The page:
If you have enrolled on a course starting in the autumn, you can become a borrowing member of the Rewley House library from 1st September. If you are enrolled on a course starting in other terms, you can become a borrowing member once the previous term has ended.
All weekly class students may become borrowing members of the Rewley House Continuing Education Library for the duration of their course. Prospective students whose courses have not yet started are welcome to use the Library for reference. More information can be found on the Library website.
There is a Guide for Weekly Class students which will give you further information.
Availability of titles on the reading list (below) can be checked on SOLO, the library catalogue.
Coursework is an integral part of all weekly classes and everyone enrolled will be expected to do coursework, but only those who have registered for credit will be awarded CATS points for completing work at the required standard. If you are enrolled on the Certificate of Higher Education you need to indicate this on the enrolment form but there is no additional registration fee.
If you do not register when you enrol, you have up until the course start date to do so.
Course fee: £250.00
Take this couse for CATS points: £10.00
Ms Sarah Ashworth
Sarah Ashworth has worked in the field of mental health for the past 20 years, as a mental health specialist, psychotherapist, teacher and supervisor. She has a particular interest in holistic mental health and nutrigenomics.
To understand the multifactorial determinants which influence the development of psychopathology and how an holistic understanding of mental health may improve outcomes for individuals experiencing mental health difficulties.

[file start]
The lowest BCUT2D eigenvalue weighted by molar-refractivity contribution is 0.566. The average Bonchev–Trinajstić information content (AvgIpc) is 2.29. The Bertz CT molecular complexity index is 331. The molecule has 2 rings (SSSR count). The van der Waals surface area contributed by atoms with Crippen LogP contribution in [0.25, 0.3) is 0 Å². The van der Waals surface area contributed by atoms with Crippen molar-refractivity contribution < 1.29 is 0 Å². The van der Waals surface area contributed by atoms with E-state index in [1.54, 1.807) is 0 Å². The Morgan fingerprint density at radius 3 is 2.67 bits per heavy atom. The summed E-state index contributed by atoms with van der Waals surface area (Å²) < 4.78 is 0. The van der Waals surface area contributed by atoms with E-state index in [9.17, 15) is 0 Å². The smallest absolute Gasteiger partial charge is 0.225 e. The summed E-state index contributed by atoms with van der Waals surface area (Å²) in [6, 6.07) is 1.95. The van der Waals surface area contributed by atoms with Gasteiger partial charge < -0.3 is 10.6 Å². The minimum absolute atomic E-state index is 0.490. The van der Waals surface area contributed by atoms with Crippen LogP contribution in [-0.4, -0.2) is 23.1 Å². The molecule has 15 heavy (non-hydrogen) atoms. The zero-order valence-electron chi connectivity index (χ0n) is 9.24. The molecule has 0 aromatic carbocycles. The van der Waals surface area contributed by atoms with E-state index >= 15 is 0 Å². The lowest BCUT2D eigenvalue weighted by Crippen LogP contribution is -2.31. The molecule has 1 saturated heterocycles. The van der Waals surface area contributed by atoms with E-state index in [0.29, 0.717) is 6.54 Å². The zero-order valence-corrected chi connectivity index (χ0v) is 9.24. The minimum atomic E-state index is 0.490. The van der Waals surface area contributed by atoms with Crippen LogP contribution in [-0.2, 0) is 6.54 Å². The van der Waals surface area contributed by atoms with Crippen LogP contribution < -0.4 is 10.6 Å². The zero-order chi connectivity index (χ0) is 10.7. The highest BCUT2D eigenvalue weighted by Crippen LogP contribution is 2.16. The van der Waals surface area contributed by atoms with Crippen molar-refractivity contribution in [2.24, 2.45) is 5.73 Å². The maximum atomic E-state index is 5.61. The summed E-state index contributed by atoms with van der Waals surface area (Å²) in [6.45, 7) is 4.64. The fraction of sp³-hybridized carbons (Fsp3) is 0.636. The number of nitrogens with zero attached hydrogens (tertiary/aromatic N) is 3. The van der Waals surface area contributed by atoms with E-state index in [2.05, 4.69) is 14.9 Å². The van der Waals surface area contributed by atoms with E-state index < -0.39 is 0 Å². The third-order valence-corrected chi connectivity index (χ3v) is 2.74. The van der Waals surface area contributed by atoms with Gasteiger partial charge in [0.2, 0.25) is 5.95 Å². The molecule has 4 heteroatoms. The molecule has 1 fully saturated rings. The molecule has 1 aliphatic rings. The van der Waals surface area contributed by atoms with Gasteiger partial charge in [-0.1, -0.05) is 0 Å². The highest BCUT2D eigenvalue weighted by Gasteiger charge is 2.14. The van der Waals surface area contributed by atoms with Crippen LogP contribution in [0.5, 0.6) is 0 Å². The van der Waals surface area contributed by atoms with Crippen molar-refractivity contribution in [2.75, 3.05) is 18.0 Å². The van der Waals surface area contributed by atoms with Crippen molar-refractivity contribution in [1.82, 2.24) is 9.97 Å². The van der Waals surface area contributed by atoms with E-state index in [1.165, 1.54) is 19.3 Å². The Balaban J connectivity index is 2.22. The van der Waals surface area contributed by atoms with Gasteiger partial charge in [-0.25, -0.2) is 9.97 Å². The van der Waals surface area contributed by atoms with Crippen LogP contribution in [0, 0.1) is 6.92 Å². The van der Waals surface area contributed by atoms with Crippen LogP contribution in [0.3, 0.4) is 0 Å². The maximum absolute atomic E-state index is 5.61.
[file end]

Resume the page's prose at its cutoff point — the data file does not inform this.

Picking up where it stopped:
1. To introduce participants to key explanatory concepts underpinning the development of psychopathology.
2. To understand the historical, political and social factors which determine current treatments for psychological disorders.
3. To gain a understanding of holistic mental health from a practitioner and personal perspective.
Lectures, seminars, use of audiovisial equipment, diad, triad and small group exercises.
By the end of the course students will be expected to:
1. Understand the current and historical sociocultural context of psychopathology.
2. Understand the many factors which influence the development of psychopathology.
3. Understand what helps and how to support someone who is experiencing mental health difficulties.
One 2,000 word essay with a choice of topics related to the course material.
Students must submit a completed Declaration of Authorship form at the end of term when submitting your final piece of work. CATS points cannot be awarded without the aforementioned form.
To earn credit (CATS points) for your course you will need to register and pay an additional £10 fee for each course you enrol on. You can do this by ticking the relevant box at the bottom of the enrolment form or when enrolling online.
Please use the 'Book' or 'Apply' button on this page. Alternatively, please complete an application form.
Level and demands
Most of the Department's weekly classes have 10 or 20 CATS points assigned to them. 10 CATS points at FHEQ Level 4 usually consist of ten 2-hour sessions. 20 CATS points at FHEQ Level 4 usually consist of twenty 2-hour sessions. It is expected that, for every 2 hours of tuition you are given, you will engage in eight hours of private study.
Terms and conditions
Terms and conditions for applicants and students on this course
Sources of funding
Information on financial support